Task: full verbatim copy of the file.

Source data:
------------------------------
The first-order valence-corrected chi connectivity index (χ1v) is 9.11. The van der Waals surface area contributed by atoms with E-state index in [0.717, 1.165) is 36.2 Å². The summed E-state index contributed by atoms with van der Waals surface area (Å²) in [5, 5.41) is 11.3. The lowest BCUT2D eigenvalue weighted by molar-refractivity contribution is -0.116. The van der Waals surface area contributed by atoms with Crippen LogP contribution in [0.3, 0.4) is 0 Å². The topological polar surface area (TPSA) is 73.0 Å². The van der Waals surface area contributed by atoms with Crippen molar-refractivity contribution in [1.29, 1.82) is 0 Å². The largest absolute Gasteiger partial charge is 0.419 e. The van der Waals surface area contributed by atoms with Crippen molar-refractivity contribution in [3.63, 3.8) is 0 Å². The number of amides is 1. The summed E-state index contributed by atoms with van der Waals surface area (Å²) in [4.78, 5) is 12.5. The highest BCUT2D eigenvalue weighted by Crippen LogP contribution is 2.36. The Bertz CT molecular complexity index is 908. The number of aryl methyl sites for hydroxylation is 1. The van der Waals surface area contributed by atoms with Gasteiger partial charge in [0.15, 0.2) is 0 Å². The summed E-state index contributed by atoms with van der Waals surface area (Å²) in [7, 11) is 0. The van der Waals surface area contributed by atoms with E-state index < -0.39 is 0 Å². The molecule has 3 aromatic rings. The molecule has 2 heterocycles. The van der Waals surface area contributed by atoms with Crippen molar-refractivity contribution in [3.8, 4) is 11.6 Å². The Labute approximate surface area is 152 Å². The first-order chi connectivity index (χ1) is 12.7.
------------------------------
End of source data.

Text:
The first-order valence-corrected chi connectivity index (χ1v) is 9.11. The van der Waals surface area contributed by atoms with E-state index in [0.717, 1.165) is 36.2 Å². The summed E-state index contributed by atoms with van der Waals surface area (Å²) in [5, 5.41) is 11.3. The lowest BCUT2D eigenvalue weighted by molar-refractivity contribution is -0.116. The van der Waals surface area contributed by atoms with Crippen LogP contribution in [0.3, 0.4) is 0 Å². The topological polar surface area (TPSA) is 73.0 Å². The van der Waals surface area contributed by atoms with Crippen molar-refractivity contribution in [1.29, 1.82) is 0 Å². The largest absolute Gasteiger partial charge is 0.419 e. The van der Waals surface area contributed by atoms with Crippen molar-refractivity contribution in [3.63, 3.8) is 0 Å². The number of amides is 1. The summed E-state index contributed by atoms with van der Waals surface area (Å²) in [4.78, 5) is 12.5. The highest BCUT2D eigenvalue weighted by Crippen LogP contribution is 2.36. The Bertz CT molecular complexity index is 908. The number of aryl methyl sites for hydroxylation is 1. The van der Waals surface area contributed by atoms with Gasteiger partial charge in [0.15, 0.2) is 0 Å². The summed E-state index contributed by atoms with van der Waals surface area (Å²) in [7, 11) is 0. The van der Waals surface area contributed by atoms with E-state index < -0.39 is 0 Å². The molecule has 3 aromatic rings. The molecule has 2 heterocycles. The van der Waals surface area contributed by atoms with Crippen molar-refractivity contribution in [3.8, 4) is 11.6 Å². The Labute approximate surface area is 152 Å². The first-order chi connectivity index (χ1) is 12.7.